Hepatitis C virus (HCV) is an important human pathogen that can cause severe liver diseases including acute and chronic hepatitis, liver cirrhosis and hepatocellular carcinoma. Studies in recent years indicated that HCV could induce autophagy both in vitro and in vivo to enhance its replication. As autophagy plays an important role in maintaining cellular homeostasis, the prolonged perturbation of this pathway by HCV during chronic infection can have profound consequences on the progression of liver diseases in HCV- infected patients. Although significant progresses have been made during the past few years to understand the relationship between HCV and autophagy, many questions remain unanswered. The goal of this research is to continue our previous studies to further understand the relationship between HCV and autophagy.
In Aim 1, we will continue our previous studies to investigate the biogenesis pathway of autophagosomes in HCV-infected cells by identifying the origin of these membrane vesicles and determine whether they are derived from the homotypic fusion of phagophores. As our recent studies indicated that HCV induced autophagy via a non-canonical pathway, in Aim 2, we will continue to delineate this pathway and examine the roles of HCV nonstructural proteins in the induction of this pathway. In addition, as our preliminary studies revealed the specific association of lipid rafts with autophagosomes induced by HCV, we will also investigate how lipid rafts are recruited to HCV-induced autophagosomes and their possible role in mediating HCV RNA replication on autophagosomal membranes. We have recently developed a novel approach to purify autophagosomes from HCV-infected cells for the identification of their associated protein factors.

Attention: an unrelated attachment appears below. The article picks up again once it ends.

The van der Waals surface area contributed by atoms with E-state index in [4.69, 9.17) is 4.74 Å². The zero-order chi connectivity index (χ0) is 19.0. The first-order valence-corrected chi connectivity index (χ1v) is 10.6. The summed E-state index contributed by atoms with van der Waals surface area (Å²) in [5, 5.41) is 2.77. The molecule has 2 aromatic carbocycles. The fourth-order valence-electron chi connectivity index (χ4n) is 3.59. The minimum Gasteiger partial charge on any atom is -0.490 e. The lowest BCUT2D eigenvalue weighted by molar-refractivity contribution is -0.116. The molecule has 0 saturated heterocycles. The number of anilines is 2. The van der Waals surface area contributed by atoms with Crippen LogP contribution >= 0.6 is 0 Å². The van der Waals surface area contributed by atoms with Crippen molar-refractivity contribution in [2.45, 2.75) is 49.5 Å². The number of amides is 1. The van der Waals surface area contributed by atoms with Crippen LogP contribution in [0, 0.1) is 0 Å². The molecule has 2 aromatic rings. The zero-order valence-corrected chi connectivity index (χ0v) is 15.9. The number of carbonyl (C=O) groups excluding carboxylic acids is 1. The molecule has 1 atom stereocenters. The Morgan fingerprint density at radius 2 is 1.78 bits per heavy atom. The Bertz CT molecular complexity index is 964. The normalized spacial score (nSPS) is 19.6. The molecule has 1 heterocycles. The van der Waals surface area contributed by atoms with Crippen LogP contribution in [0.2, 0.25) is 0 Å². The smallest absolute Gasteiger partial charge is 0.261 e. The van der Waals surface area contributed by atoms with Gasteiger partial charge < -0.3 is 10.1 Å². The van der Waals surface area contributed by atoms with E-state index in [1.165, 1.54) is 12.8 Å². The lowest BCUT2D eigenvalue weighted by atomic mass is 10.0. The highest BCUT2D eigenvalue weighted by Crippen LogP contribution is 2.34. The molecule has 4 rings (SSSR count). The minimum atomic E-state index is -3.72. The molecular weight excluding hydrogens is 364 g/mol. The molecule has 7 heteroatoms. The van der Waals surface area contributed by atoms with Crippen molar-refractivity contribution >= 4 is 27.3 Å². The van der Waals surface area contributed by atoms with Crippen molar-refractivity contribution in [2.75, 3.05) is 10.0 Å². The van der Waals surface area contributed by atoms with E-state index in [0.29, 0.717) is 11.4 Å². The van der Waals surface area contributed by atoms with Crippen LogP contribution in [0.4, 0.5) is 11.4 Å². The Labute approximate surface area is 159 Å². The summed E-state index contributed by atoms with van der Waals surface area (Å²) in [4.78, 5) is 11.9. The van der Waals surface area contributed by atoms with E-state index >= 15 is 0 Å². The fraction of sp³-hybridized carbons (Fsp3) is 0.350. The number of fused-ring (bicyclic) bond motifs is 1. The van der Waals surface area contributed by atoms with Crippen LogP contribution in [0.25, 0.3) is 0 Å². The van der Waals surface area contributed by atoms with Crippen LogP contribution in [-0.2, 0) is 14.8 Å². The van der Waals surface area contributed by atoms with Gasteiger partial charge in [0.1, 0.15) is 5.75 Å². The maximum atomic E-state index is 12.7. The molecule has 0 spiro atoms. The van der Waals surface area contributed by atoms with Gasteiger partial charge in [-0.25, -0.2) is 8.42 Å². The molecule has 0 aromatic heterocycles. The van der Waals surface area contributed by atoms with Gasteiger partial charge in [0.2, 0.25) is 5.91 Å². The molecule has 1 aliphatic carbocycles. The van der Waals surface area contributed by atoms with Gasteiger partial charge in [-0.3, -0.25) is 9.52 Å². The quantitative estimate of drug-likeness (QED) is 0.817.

In Aim 3, we will continue to characterize these protein factors, which include annexin A2, apolipoprotein E and syntaxin 7, and determine their possible roles in the biogenesis of autophagosomes and HCV replication. Our proposed research will provide important information for understanding the interaction between HCV and its host cells and lead to a better understanding of the HCV life cycle and its pathogenesis. It will also provide important information for understanding the cellular autophagic pathway, which is frequently exploited by viruses to enhance their replication.
Hepatitis C virus (HCV) is an important human pathogen that can cause severe liver diseases. The proposed research to study the interaction between HCV and its host cells will generate important information for understanding the replication and pathogenesis of HCV and lead to better care for HCV patients with severe liver diseases.
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